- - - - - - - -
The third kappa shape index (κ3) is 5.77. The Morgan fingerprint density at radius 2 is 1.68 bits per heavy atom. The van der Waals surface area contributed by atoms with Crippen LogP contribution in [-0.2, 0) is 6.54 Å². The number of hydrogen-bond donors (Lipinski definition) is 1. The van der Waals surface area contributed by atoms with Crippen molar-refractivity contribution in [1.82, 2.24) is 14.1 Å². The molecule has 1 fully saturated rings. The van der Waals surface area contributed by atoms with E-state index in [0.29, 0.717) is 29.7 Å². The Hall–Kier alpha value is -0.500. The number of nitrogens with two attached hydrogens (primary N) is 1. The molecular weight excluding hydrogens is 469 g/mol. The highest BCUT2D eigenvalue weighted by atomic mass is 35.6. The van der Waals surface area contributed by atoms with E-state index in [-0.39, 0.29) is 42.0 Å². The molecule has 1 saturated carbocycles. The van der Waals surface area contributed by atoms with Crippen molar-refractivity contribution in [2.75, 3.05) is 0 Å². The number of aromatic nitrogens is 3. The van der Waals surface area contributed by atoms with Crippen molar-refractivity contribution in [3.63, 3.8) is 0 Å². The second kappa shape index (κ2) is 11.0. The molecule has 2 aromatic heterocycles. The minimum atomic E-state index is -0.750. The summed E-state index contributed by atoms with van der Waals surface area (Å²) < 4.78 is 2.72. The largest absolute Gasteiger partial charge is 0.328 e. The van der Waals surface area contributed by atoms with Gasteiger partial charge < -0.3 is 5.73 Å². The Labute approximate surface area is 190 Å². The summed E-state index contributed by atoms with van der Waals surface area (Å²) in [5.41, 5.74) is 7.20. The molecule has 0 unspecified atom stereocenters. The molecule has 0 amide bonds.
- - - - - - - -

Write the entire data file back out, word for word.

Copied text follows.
The third kappa shape index (κ3) is 5.77. The Morgan fingerprint density at radius 2 is 1.68 bits per heavy atom. The van der Waals surface area contributed by atoms with Crippen LogP contribution in [-0.2, 0) is 6.54 Å². The number of hydrogen-bond donors (Lipinski definition) is 1. The van der Waals surface area contributed by atoms with Crippen molar-refractivity contribution in [1.82, 2.24) is 14.1 Å². The molecule has 1 fully saturated rings. The van der Waals surface area contributed by atoms with E-state index in [0.29, 0.717) is 29.7 Å². The Hall–Kier alpha value is -0.500. The number of nitrogens with two attached hydrogens (primary N) is 1. The molecular weight excluding hydrogens is 469 g/mol. The highest BCUT2D eigenvalue weighted by atomic mass is 35.6. The van der Waals surface area contributed by atoms with E-state index in [-0.39, 0.29) is 42.0 Å². The molecule has 1 saturated carbocycles. The van der Waals surface area contributed by atoms with Crippen molar-refractivity contribution in [2.75, 3.05) is 0 Å². The number of aromatic nitrogens is 3. The van der Waals surface area contributed by atoms with Crippen molar-refractivity contribution in [3.63, 3.8) is 0 Å². The second kappa shape index (κ2) is 11.0. The molecule has 2 aromatic heterocycles. The minimum atomic E-state index is -0.750. The summed E-state index contributed by atoms with van der Waals surface area (Å²) < 4.78 is 2.72. The largest absolute Gasteiger partial charge is 0.328 e. The van der Waals surface area contributed by atoms with Gasteiger partial charge < -0.3 is 5.73 Å². The Labute approximate surface area is 190 Å². The summed E-state index contributed by atoms with van der Waals surface area (Å²) in [5.41, 5.74) is 7.20. The molecule has 0 unspecified atom stereocenters. The molecule has 0 amide bonds.